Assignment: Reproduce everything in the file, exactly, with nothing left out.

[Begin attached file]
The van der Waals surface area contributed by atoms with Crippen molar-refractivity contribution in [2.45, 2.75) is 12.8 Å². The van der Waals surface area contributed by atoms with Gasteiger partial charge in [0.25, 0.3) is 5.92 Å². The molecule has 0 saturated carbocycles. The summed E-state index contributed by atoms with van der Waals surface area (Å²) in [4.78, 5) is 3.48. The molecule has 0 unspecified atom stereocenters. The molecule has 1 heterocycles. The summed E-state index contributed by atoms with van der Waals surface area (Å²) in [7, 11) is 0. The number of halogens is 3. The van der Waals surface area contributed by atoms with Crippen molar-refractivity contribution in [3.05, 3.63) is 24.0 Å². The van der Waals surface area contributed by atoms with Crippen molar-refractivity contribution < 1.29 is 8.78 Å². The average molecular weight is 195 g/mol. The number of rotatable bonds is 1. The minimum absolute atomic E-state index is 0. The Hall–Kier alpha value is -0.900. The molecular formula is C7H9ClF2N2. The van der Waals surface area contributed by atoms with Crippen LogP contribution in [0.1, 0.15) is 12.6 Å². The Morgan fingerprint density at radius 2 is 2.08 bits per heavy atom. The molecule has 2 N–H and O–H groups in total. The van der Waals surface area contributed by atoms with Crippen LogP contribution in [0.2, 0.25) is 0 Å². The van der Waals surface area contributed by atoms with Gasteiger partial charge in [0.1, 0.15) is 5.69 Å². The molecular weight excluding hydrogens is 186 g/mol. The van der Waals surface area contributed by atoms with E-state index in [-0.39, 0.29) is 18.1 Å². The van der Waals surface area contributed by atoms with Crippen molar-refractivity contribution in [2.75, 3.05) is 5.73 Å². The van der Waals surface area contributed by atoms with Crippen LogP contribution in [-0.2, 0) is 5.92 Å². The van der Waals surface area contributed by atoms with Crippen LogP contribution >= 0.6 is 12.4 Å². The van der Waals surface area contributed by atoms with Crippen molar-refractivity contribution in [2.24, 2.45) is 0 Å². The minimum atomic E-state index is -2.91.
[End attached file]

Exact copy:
The van der Waals surface area contributed by atoms with Crippen molar-refractivity contribution in [2.45, 2.75) is 12.8 Å². The van der Waals surface area contributed by atoms with Gasteiger partial charge in [0.25, 0.3) is 5.92 Å². The molecule has 0 saturated carbocycles. The summed E-state index contributed by atoms with van der Waals surface area (Å²) in [4.78, 5) is 3.48. The molecule has 0 unspecified atom stereocenters. The molecule has 1 heterocycles. The summed E-state index contributed by atoms with van der Waals surface area (Å²) in [7, 11) is 0. The number of halogens is 3. The van der Waals surface area contributed by atoms with Crippen molar-refractivity contribution in [3.05, 3.63) is 24.0 Å². The van der Waals surface area contributed by atoms with Crippen molar-refractivity contribution < 1.29 is 8.78 Å². The average molecular weight is 195 g/mol. The number of rotatable bonds is 1. The minimum absolute atomic E-state index is 0. The Hall–Kier alpha value is -0.900. The molecular formula is C7H9ClF2N2. The van der Waals surface area contributed by atoms with Crippen LogP contribution in [0.1, 0.15) is 12.6 Å². The Morgan fingerprint density at radius 2 is 2.08 bits per heavy atom. The molecule has 2 N–H and O–H groups in total. The van der Waals surface area contributed by atoms with Crippen LogP contribution in [0.2, 0.25) is 0 Å². The van der Waals surface area contributed by atoms with Gasteiger partial charge in [0.1, 0.15) is 5.69 Å². The molecular weight excluding hydrogens is 186 g/mol. The van der Waals surface area contributed by atoms with E-state index in [-0.39, 0.29) is 18.1 Å². The van der Waals surface area contributed by atoms with Crippen molar-refractivity contribution in [2.75, 3.05) is 5.73 Å². The van der Waals surface area contributed by atoms with Crippen LogP contribution in [-0.2, 0) is 5.92 Å². The van der Waals surface area contributed by atoms with Crippen LogP contribution >= 0.6 is 12.4 Å². The van der Waals surface area contributed by atoms with Crippen molar-refractivity contribution in [2.24, 2.45) is 0 Å². The minimum atomic E-state index is -2.91.